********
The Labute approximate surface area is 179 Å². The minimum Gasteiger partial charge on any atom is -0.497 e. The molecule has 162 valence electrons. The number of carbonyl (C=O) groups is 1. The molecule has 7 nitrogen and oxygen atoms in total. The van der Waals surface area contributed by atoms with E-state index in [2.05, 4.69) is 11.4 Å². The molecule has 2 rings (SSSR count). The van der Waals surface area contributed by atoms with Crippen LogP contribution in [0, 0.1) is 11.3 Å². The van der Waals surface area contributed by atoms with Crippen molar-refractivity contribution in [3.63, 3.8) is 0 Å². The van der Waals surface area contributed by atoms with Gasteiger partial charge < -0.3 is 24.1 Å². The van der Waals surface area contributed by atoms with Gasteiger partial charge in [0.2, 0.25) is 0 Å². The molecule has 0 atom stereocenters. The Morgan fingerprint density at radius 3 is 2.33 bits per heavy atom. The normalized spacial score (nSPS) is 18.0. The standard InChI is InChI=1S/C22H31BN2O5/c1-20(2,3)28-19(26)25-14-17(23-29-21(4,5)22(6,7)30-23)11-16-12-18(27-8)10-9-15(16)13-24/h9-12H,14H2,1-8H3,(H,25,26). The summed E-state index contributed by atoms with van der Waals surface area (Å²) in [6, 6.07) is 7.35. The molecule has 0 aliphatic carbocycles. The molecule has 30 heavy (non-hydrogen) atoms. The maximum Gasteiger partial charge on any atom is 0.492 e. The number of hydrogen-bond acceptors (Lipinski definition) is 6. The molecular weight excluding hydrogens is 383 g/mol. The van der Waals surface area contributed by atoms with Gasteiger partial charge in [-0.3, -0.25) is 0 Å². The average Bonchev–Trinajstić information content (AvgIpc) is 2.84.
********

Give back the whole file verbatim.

The Labute approximate surface area is 179 Å². The minimum Gasteiger partial charge on any atom is -0.497 e. The molecule has 162 valence electrons. The number of carbonyl (C=O) groups is 1. The molecule has 7 nitrogen and oxygen atoms in total. The van der Waals surface area contributed by atoms with E-state index in [2.05, 4.69) is 11.4 Å². The molecule has 2 rings (SSSR count). The van der Waals surface area contributed by atoms with Crippen LogP contribution in [0, 0.1) is 11.3 Å². The van der Waals surface area contributed by atoms with Crippen molar-refractivity contribution in [3.63, 3.8) is 0 Å². The van der Waals surface area contributed by atoms with Gasteiger partial charge < -0.3 is 24.1 Å². The van der Waals surface area contributed by atoms with Gasteiger partial charge in [0.2, 0.25) is 0 Å². The molecule has 0 atom stereocenters. The Morgan fingerprint density at radius 3 is 2.33 bits per heavy atom. The normalized spacial score (nSPS) is 18.0. The standard InChI is InChI=1S/C22H31BN2O5/c1-20(2,3)28-19(26)25-14-17(23-29-21(4,5)22(6,7)30-23)11-16-12-18(27-8)10-9-15(16)13-24/h9-12H,14H2,1-8H3,(H,25,26). The summed E-state index contributed by atoms with van der Waals surface area (Å²) in [6, 6.07) is 7.35. The molecule has 0 aliphatic carbocycles. The molecule has 30 heavy (non-hydrogen) atoms. The maximum Gasteiger partial charge on any atom is 0.492 e. The number of hydrogen-bond acceptors (Lipinski definition) is 6. The molecular weight excluding hydrogens is 383 g/mol. The van der Waals surface area contributed by atoms with Gasteiger partial charge in [-0.3, -0.25) is 0 Å². The average Bonchev–Trinajstić information content (AvgIpc) is 2.84.